by Joanne Gabias
From the Editor: Joanne Gabias is an outstanding human being who has strong opinions about the capabilities of blind people and is glad to share them. We are all the beneficiaries of the fact that she does and she can. Here is what she has to say about a concept that has only recently been presented to me but one that deserves our consideration and action. Here is what she says:
As a sighted person who has been around blindness my entire life, I have observed and experienced different situations from many perspectives on how blind people are treated in this world. I have dedicated my career to breaking down the misconceptions of blindness in the hope of changing its perception in society. Currently I am the deputy operations officer for SAAVI Services for the Blind in Arizona. Since COVID-19, Colin Wong, NOMC and staff training advisor, and I have taken the opportunity to run weekly staff trainings on a positive philosophy of blindness with all of our staff. This means everyone from the drivers to the accountants to the instructors to upper management. It was the perfect opportunity to make a concentrated effort in our journey toward Structured Discovery certification. We have been able to use many resources such as the Braille Monitor and JBIR articles to help get important concepts across. We have even been able to have discussions about diversity, mental health, and race with guest speakers from across the nation.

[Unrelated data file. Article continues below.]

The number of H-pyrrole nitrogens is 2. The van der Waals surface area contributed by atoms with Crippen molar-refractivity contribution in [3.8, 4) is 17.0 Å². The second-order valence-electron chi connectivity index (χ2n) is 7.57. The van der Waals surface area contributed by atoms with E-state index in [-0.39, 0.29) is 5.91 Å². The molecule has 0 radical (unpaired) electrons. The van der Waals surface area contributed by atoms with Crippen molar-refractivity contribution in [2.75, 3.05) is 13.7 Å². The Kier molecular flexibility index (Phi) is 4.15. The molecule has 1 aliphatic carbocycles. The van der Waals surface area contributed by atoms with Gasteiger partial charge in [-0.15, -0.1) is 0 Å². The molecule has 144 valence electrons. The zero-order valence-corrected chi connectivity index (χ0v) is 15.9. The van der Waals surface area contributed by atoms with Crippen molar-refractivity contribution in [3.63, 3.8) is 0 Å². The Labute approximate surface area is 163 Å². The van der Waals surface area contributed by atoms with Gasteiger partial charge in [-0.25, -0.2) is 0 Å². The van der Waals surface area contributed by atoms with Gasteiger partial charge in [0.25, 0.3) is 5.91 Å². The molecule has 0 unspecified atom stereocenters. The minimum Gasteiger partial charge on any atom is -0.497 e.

Our staff has grown a lot in their knowledge these past few months, but the next topic we wanted to address was microaggressions in terms of disability. Through my research I found that the term microaggression does encompass disability along with sexual orientation and any socially marginalized group or characteristic, although it is commonly associated with race.
With a quick Google search you find that: Microaggression is a term used for brief and commonplace daily verbal, behavioral, or environmental indignities, whether intentional or unintentional, that communicate hostile, derogatory, or negative prejudicial slights and insults toward any group, particularly culturally marginalized groups. The term was coined by psychiatrist and Harvard University professor Chester M. Pierce in 1970 to describe insults and dismissals which he regularly witnessed non-black Americans inflicting on African Americans. By the early 21st century, use of the term was applied to the casual degradation of any socially marginalized group, including LGBTQ+ people, people living in poverty, and people who are disabled. (Wikipedia)